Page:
But for these institutions, we would have been at the mercy of the government and not have got access to private school education. At the same time, the government should set up fee regulatory committees with the powers to fix the fees based on the school’s expenses and reasonable growth plans. 


Read more: “Have MRP on school-fees”


Parent teacher committees are namesake entities.There should be an election to be part of the parent-teacher committee but currently, school managements nominate parents and teachers who are favourable to them.

Until the above happens, it will just be a tug of war between parents and school managements. While parents feel the fees are exorbitant, managements say that they need to hike it by at least 10% every year to get a return on their investment. We get 6%- 7% interest in a fixed deposit. What’s the use of investing in a school if they are not earning more than this? 


Read more: “Parents don’t understand economics of running a school”


School managements invest in this business for more than money. They earn a reputation, respect, can give employment opportunities, a safe place to invest as once an admission comes, parents continue paying until their kids finish 10th or 12th class. It was recession-proof income until COVID arrived. So, school managements won’t be willing to let that go.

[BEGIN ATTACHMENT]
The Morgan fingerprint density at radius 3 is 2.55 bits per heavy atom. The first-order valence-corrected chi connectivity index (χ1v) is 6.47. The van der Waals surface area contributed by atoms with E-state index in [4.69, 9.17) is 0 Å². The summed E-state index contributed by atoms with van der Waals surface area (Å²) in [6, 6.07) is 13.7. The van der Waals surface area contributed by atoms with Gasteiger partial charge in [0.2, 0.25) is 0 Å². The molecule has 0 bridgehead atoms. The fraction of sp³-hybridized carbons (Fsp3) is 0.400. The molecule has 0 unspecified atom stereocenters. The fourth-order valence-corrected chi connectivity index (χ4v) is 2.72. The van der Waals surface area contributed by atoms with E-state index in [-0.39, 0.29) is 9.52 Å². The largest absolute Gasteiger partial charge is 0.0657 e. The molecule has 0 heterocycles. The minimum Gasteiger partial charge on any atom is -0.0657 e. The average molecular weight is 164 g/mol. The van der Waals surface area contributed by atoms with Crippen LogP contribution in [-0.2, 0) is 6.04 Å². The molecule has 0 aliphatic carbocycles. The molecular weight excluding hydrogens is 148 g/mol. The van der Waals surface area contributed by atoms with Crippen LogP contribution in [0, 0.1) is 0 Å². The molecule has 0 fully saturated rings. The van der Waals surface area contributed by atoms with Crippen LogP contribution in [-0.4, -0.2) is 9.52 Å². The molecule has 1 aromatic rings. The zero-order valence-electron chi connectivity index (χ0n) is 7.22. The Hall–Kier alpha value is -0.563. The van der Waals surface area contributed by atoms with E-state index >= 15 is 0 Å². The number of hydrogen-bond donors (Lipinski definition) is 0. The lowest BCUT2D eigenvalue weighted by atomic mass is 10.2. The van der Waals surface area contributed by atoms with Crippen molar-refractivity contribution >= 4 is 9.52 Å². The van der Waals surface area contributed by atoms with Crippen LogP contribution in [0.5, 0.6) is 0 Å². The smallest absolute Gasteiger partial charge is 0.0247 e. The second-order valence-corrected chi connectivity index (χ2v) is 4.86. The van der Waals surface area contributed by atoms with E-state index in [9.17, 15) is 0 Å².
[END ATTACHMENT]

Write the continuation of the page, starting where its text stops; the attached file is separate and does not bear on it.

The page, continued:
Schools have saved a lot of expenses due to COVID. Even if not 30%, they could pass some discount to parents.  A fee regulatory committee could look into each school’s accounts to determine how much discount can be passed on to the parents. Yes, such committees usually get forced to make recommendations under one pressure or the other, but there is a hope that some middle ground can be reached.

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[Disclaimer: This article is a citizen contribution. The views expressed here are those of the individual writer(s) and do not reflect the position of Citizen Matters.]

About Abhilash M 2 Articles
Abhilash along with 13 other trustees started Citizens Gurukul, a parent-run not-for-profit school in 2017 in Whitefield, Bengaluru. The idea came to life when parents of a prominent school were protesting exorbitant school fees hikes. The initiative had to close down in 2018 due to lack of admissions.

1 Comment

  1. Some very valid point being made Abhilash. I would like to add that as you have mentioned schools should pass on some discount if not 30%. That is what has exactly happened in many schools. Also no school has incorporated their regular annual increment in fees for this year. Apart from which parents really in need for further support, like those that have lost jobs have been given additional concessions based on their individual cases.

    The main argument is the arbitrary ruling of a flat 30% reduction for all. How would this help those who are really in need and this 30% would not be sufficient for them? Each school operates differently and the respective parents know their schools better than anyone. Engage in a dialogue with the school based on your circumstances.